LAS VEGAS, NEVADA: Since its inaugural event in 1970, the World Series of Poker, which will be hosted in June by Harrah's Rio Suite Hotel and Casino, has evolved into a hugely popular sporting event worthy of its ambitious moniker. As a result, ESPN has greatly benefited by the widespread appeal of this burgeoning gaming competition and is currently preparing to air coverage of the 2005 WSOP tournament, held June 2-15.
For Tony Kremer, principal engineer and founder of Kinetic Productions Las Vegas, the World Series of Poker is one of the more enjoyable location recording events. "I work on the Olympics for NBC and have a wide range of other sports clients, such as Championship Boxing for both Showtime and HBO," explains Kremer, who launched Kinetic in 1990. "Obviously, this is not a physically active sport like most you see and hear on television. It's, well, a bunch of people sitting down at a table to play a game of poker! But it does require intense mental skill and stamina."
The intimate, subdued drama of a broadcast event such as the World Series of Poker essentially demands superb location sound. "There is no second chance," explains Kremer. "In terms of actual game play on the table, what happens is what happens, and we've got to get it. If somebody mutters something clever or interesting, ESPN wants it to be there on tape. It's got to be as clean and clear as possible with no breakups or hiss."
Realizing this, Kremer chose to record all current and future WSOP events using the Lectrosonics Venue Series of receivers along with LM Digital Hybrid Wireless(tm) transmitters and Countryman EMW lavaliers. According to Kremer, Kinetic Productions' mobile recording rig greatly benefits from the ergonomics for which the Venue Series has become quickly and deservedly known. "I've had great experiences using all of the Lectrosonics ENG stuff," recalls Kremer. "Lectrosonics is well known for reliability and durability. Their transmitters are made of machined aluminum, and they take a pounding in the field while always working strong. Last year, Lectrosonics' Gordon Moore showed me a prototype for the Venue receiver, which really interested me. At the time, I realized that I was going to start doing more reality-type television programming where multiple microphones would be required in a very small amount of space. After seeing the Venue receiver, I knew it would fit this application nicely."
Operating via Lectrosonics' exclusive Digital Hybrid Wireless technology, the Venue Receiver System is a six-channel, 1U modular UHF unit that works seamlessly with both digital hybrid and select analog transmitters. The Venue Receiver combines 24-bit digital audio with an analog FM radio link, overcoming channel noise while eliminating compandor circuits and their accompanying artifacts. Features include 256 synthesized UHF frequencies per receiver module, a built-in antenna distribution amplifier, and much more.
The Venue's DSP compatibility modes, in addition to the Digital Hybrid Wireless mode, allow backwards-compatibility with all Lectrosonics analog wireless systems and certain models from other manufacturers. For Kremer, this was an especially attractive feature. "With the exception of older VHF stuff, the Venue worked with the existing transmitters that I already had," Kremer explains. "That was an interesting benefit of which we are just now starting to take advantage. We had some Sennheiser handheld microphones that we wanted to use with the Venue Receiver, and after testing them, we found that they worked great."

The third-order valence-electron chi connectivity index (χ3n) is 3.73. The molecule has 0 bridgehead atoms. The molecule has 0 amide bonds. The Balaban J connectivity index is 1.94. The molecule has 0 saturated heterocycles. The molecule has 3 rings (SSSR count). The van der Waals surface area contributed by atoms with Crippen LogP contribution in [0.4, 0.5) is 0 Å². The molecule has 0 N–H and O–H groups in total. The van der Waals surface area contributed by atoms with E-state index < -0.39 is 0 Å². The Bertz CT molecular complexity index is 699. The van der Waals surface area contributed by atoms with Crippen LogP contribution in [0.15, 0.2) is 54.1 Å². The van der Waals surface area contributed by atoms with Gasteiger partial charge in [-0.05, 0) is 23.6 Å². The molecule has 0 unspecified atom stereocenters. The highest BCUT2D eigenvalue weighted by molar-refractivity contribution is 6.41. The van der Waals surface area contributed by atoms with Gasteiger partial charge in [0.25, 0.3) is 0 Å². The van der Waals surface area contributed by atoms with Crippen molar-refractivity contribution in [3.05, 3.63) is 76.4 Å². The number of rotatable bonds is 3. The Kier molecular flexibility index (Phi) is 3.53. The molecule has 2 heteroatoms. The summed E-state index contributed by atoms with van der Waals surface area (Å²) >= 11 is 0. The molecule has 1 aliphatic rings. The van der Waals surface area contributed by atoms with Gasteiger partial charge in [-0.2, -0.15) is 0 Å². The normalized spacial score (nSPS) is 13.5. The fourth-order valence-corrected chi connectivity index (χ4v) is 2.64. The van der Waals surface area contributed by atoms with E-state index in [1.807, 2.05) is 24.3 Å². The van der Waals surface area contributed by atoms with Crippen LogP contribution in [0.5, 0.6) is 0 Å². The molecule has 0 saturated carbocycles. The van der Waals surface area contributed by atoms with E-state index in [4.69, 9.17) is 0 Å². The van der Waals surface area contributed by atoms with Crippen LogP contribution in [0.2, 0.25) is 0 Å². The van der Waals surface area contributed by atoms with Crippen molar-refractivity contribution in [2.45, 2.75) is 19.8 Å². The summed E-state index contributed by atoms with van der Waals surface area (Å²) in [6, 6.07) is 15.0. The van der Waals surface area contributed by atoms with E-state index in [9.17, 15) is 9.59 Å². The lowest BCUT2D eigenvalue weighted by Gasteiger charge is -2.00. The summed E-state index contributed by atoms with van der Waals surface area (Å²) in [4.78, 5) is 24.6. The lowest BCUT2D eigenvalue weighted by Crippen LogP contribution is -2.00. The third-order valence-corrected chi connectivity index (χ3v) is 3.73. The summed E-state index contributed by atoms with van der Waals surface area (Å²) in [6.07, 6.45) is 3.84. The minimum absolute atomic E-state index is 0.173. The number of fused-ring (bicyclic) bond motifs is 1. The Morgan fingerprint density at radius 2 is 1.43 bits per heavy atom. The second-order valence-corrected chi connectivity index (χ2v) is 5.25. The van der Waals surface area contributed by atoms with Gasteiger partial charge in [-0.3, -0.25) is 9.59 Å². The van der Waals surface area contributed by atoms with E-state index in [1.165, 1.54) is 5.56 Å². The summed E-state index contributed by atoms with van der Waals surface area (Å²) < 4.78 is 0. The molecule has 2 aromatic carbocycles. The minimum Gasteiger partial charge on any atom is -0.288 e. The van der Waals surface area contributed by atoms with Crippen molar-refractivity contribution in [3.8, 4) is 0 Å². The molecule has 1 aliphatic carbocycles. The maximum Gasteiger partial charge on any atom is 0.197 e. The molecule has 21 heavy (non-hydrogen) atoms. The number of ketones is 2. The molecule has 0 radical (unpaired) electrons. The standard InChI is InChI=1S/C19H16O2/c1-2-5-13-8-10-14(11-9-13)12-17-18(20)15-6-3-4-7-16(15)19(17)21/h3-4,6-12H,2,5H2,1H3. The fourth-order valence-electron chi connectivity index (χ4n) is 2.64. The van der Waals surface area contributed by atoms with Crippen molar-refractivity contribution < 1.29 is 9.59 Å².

For recording WSOP events, Kremer and sidekick Alan Strusser, record all production audio - ten player mics, two dealer mics, a PA feed and a hardwired stereo effects mic - to two sync'd TASCAM DA-88 machines via a Mackie 1604 VLZ mixer. "The Mackie is used for the reference mix," explains Kremer. "The receivers plug into the Mackie. Then we take the preamp outputs straight to tape. Our configuration uses two Venue receivers and a total of twelve wireless units. At any given time, we can have anywhere up to ten players at the table. We also pre-wire a second dealer because dealers are always changing out, and both dealer mics are always being printed to DA-88."
The addition of the Lectrosonics Venue receiver to Kinetic Productions' mobile rig has also physically lightened Kremer's load. "Suddenly I could fit six receivers in one rack space," Kremer explains. "The Venue has the features I need to do multi-channel wireless without additional bulk. It's not just six receivers. It's six receivers, plus an antenna multi-coupler with looping outputs. That's a great advantage because we only need one set of antennas to feed all twelve receivers instead of a separate antennas, multi-couplers, etc. The Venue receiver has everything I need in one package. It even has a spectrum analyzer built in."
Well respected within the film, broadcast, and theater technical communities since 1971, Lectrosonics wireless microphone systems and audio processing products are used daily in mission-critical applications by audio engineers familiar with the company's dedication to quality, customer service, and innovation. Lectrosonics is a US manufacturer based in Rio Rancho, New Mexico.